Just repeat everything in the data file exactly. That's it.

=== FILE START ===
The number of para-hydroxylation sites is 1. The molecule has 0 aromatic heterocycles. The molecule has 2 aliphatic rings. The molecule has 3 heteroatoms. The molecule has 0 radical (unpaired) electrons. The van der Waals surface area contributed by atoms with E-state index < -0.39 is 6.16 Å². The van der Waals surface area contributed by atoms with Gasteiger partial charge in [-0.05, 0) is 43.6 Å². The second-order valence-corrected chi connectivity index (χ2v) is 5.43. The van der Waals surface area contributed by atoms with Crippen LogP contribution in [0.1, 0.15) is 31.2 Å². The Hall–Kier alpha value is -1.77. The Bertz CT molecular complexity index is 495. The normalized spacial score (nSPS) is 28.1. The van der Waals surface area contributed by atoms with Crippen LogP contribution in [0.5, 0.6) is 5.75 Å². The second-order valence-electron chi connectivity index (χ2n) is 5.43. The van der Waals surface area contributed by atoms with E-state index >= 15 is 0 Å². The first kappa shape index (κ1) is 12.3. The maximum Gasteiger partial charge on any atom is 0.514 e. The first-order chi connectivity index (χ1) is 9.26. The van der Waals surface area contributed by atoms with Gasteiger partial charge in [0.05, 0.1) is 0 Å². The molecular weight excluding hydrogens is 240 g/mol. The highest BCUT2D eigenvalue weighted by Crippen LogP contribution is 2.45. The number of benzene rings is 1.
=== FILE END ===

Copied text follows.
The number of para-hydroxylation sites is 1. The molecule has 0 aromatic heterocycles. The molecule has 2 aliphatic rings. The molecule has 3 heteroatoms. The molecule has 0 radical (unpaired) electrons. The van der Waals surface area contributed by atoms with E-state index < -0.39 is 6.16 Å². The van der Waals surface area contributed by atoms with Gasteiger partial charge in [-0.05, 0) is 43.6 Å². The second-order valence-corrected chi connectivity index (χ2v) is 5.43. The van der Waals surface area contributed by atoms with Crippen LogP contribution in [0.1, 0.15) is 31.2 Å². The Hall–Kier alpha value is -1.77. The Bertz CT molecular complexity index is 495. The normalized spacial score (nSPS) is 28.1. The van der Waals surface area contributed by atoms with Crippen LogP contribution in [0.5, 0.6) is 5.75 Å². The second-order valence-electron chi connectivity index (χ2n) is 5.43. The van der Waals surface area contributed by atoms with E-state index >= 15 is 0 Å². The first kappa shape index (κ1) is 12.3. The maximum Gasteiger partial charge on any atom is 0.514 e. The first-order chi connectivity index (χ1) is 9.26. The van der Waals surface area contributed by atoms with Gasteiger partial charge in [0.05, 0.1) is 0 Å². The molecular weight excluding hydrogens is 240 g/mol. The highest BCUT2D eigenvalue weighted by Crippen LogP contribution is 2.45. The number of benzene rings is 1.